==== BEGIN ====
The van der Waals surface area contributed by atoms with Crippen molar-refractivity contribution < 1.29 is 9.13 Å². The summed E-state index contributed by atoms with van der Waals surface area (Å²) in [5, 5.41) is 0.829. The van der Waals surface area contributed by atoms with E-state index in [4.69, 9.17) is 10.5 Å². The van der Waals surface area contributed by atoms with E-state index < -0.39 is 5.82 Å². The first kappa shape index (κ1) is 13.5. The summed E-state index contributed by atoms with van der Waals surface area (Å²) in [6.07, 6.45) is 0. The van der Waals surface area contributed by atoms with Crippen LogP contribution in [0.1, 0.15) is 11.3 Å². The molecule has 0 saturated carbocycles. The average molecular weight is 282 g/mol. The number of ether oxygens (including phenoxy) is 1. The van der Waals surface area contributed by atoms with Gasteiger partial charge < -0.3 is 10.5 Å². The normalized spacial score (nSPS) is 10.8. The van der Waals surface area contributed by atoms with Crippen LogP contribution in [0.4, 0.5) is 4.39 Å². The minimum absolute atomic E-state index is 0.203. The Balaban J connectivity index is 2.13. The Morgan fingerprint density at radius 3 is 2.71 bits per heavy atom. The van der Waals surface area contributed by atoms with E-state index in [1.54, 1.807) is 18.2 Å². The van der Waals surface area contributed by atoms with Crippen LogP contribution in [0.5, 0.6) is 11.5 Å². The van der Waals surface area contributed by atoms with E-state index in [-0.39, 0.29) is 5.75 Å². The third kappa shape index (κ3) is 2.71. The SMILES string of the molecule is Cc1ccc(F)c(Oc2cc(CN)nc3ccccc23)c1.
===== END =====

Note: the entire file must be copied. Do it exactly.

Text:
The van der Waals surface area contributed by atoms with Crippen molar-refractivity contribution < 1.29 is 9.13 Å². The summed E-state index contributed by atoms with van der Waals surface area (Å²) in [5, 5.41) is 0.829. The van der Waals surface area contributed by atoms with E-state index in [4.69, 9.17) is 10.5 Å². The van der Waals surface area contributed by atoms with E-state index < -0.39 is 5.82 Å². The first kappa shape index (κ1) is 13.5. The summed E-state index contributed by atoms with van der Waals surface area (Å²) in [6.07, 6.45) is 0. The van der Waals surface area contributed by atoms with Crippen LogP contribution in [0.1, 0.15) is 11.3 Å². The molecule has 0 saturated carbocycles. The average molecular weight is 282 g/mol. The number of ether oxygens (including phenoxy) is 1. The van der Waals surface area contributed by atoms with Gasteiger partial charge < -0.3 is 10.5 Å². The normalized spacial score (nSPS) is 10.8. The van der Waals surface area contributed by atoms with Crippen LogP contribution in [0.4, 0.5) is 4.39 Å². The minimum absolute atomic E-state index is 0.203. The Balaban J connectivity index is 2.13. The Morgan fingerprint density at radius 3 is 2.71 bits per heavy atom. The van der Waals surface area contributed by atoms with E-state index in [1.54, 1.807) is 18.2 Å². The van der Waals surface area contributed by atoms with Crippen LogP contribution in [0.5, 0.6) is 11.5 Å². The van der Waals surface area contributed by atoms with E-state index in [-0.39, 0.29) is 5.75 Å². The third kappa shape index (κ3) is 2.71. The SMILES string of the molecule is Cc1ccc(F)c(Oc2cc(CN)nc3ccccc23)c1.